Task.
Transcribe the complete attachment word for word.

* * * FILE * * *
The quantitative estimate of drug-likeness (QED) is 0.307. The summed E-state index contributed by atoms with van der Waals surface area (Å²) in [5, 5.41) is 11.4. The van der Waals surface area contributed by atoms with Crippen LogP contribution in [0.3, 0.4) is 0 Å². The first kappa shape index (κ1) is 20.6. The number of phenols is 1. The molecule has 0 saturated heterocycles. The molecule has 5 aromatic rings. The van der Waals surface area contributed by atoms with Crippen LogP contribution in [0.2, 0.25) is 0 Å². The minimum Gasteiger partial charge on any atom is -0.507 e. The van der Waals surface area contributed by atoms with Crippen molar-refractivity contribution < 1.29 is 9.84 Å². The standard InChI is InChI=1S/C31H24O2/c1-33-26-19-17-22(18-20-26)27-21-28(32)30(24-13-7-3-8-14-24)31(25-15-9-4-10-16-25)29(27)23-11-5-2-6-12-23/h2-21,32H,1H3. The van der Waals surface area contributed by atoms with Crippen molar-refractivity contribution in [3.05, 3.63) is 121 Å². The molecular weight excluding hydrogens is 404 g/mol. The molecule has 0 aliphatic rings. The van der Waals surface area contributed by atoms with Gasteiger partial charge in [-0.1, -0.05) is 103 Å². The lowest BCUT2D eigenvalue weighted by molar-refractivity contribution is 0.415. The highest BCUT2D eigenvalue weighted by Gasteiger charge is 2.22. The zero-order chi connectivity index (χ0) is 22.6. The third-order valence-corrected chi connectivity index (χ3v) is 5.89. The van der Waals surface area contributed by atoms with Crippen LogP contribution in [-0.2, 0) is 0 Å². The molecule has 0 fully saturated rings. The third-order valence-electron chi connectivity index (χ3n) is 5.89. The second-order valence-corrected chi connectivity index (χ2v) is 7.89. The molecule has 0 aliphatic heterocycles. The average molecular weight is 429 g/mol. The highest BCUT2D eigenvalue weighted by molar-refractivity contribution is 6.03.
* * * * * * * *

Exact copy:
The quantitative estimate of drug-likeness (QED) is 0.307. The summed E-state index contributed by atoms with van der Waals surface area (Å²) in [5, 5.41) is 11.4. The van der Waals surface area contributed by atoms with Crippen LogP contribution in [0.3, 0.4) is 0 Å². The first kappa shape index (κ1) is 20.6. The number of phenols is 1. The molecule has 0 saturated heterocycles. The molecule has 5 aromatic rings. The van der Waals surface area contributed by atoms with Crippen LogP contribution in [0.2, 0.25) is 0 Å². The minimum Gasteiger partial charge on any atom is -0.507 e. The van der Waals surface area contributed by atoms with Crippen molar-refractivity contribution < 1.29 is 9.84 Å². The standard InChI is InChI=1S/C31H24O2/c1-33-26-19-17-22(18-20-26)27-21-28(32)30(24-13-7-3-8-14-24)31(25-15-9-4-10-16-25)29(27)23-11-5-2-6-12-23/h2-21,32H,1H3. The van der Waals surface area contributed by atoms with Crippen molar-refractivity contribution in [3.05, 3.63) is 121 Å². The molecular weight excluding hydrogens is 404 g/mol. The molecule has 0 aliphatic rings. The van der Waals surface area contributed by atoms with Gasteiger partial charge in [-0.1, -0.05) is 103 Å². The lowest BCUT2D eigenvalue weighted by molar-refractivity contribution is 0.415. The highest BCUT2D eigenvalue weighted by Gasteiger charge is 2.22. The zero-order chi connectivity index (χ0) is 22.6. The third-order valence-corrected chi connectivity index (χ3v) is 5.89. The van der Waals surface area contributed by atoms with Crippen LogP contribution in [-0.2, 0) is 0 Å². The molecule has 0 fully saturated rings. The third-order valence-electron chi connectivity index (χ3n) is 5.89. The second-order valence-corrected chi connectivity index (χ2v) is 7.89. The molecule has 0 aliphatic heterocycles. The average molecular weight is 429 g/mol. The highest BCUT2D eigenvalue weighted by molar-refractivity contribution is 6.03.